Why Serbia?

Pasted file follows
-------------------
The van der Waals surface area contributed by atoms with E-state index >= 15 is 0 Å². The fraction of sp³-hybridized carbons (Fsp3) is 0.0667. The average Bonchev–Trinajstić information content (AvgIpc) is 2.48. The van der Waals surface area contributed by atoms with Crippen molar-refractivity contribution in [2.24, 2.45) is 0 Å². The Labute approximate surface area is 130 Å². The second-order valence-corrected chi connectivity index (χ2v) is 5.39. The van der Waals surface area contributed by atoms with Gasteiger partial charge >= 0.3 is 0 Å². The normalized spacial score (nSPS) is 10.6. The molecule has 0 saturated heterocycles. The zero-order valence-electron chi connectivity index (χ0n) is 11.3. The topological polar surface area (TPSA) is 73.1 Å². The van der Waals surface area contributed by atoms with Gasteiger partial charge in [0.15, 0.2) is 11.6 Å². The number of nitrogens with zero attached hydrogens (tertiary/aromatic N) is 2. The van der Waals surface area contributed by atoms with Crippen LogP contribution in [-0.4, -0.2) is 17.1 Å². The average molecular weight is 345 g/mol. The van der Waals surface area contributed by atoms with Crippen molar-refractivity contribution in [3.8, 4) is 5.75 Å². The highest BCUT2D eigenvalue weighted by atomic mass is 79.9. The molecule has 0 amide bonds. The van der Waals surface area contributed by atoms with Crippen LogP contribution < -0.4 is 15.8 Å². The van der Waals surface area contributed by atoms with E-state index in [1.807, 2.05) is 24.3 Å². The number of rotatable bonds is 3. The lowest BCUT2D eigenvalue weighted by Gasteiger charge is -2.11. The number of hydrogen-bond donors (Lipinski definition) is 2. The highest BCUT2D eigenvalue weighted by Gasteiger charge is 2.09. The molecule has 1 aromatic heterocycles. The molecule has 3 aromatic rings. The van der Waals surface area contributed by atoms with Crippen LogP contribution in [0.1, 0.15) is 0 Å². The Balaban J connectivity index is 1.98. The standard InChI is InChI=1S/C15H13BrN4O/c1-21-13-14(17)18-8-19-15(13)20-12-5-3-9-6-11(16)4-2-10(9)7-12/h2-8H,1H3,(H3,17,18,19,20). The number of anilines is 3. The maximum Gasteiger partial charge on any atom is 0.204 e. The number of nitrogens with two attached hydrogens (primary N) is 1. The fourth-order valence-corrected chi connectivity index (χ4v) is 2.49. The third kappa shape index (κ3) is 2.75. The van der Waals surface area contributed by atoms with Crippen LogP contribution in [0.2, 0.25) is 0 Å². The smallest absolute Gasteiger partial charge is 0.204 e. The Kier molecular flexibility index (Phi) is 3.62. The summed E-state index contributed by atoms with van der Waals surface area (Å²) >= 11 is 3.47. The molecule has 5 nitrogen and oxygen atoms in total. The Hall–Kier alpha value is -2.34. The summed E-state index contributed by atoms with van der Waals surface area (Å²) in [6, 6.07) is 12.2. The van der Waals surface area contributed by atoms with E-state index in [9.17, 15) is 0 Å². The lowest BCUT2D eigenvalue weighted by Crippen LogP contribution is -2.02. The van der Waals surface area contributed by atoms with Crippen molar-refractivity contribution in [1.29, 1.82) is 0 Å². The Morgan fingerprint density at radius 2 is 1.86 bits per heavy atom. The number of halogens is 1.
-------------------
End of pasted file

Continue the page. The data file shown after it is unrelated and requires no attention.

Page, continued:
The attack by the United States and NATO on Serbia, an ally that was instrumental in defeating the Central Powers in World War I and in enabling the Normandy invasion by tying down German forces (18 Axis divisions in the Balkans), just as the Russians did, demands explanation. There are two possible, one geopolitical and strategic, the other moralistic. I will dispose of the latter first. Milosevic's regime has been responsible directly or indirectly for the largest humanitarian disasters seen in Europe since World War II. However, they pale by comparison with others in the world to which we have turned a blind eye. The United States has done little to mediate in the postcolonial warfare in Africa. It has ignored Turkish attacks on Kurds and although it has exerted pressue on Israel for recognition of the Palestinians, has done so only diplomatically. Its intervention in Bosnia was modest. Its actions against repression in China are mostly talk. Where it has taken unilateral action with some propaganda about the inhumanities of a regime (as in Iraq), its underlying motives were clearly material and political. The Albanian humanitarian crisis in Kosovo, at least until accelerated by NATO intervention, was quite modest in comparison to these others. Of course, when judged by media coverage, the opposite interpretation may prevail, especially when the victims look just like Americans (or the Europeans that they are). I suggest that humanitarian impulses certainly serve as justifications in a campaign of propaganda, they are doubtless very genuine, but they can hardly be the essential reason for intervention in this instance, given US inaction in earlier crises of greater magnitude. Put most strongly, they are a figleaf.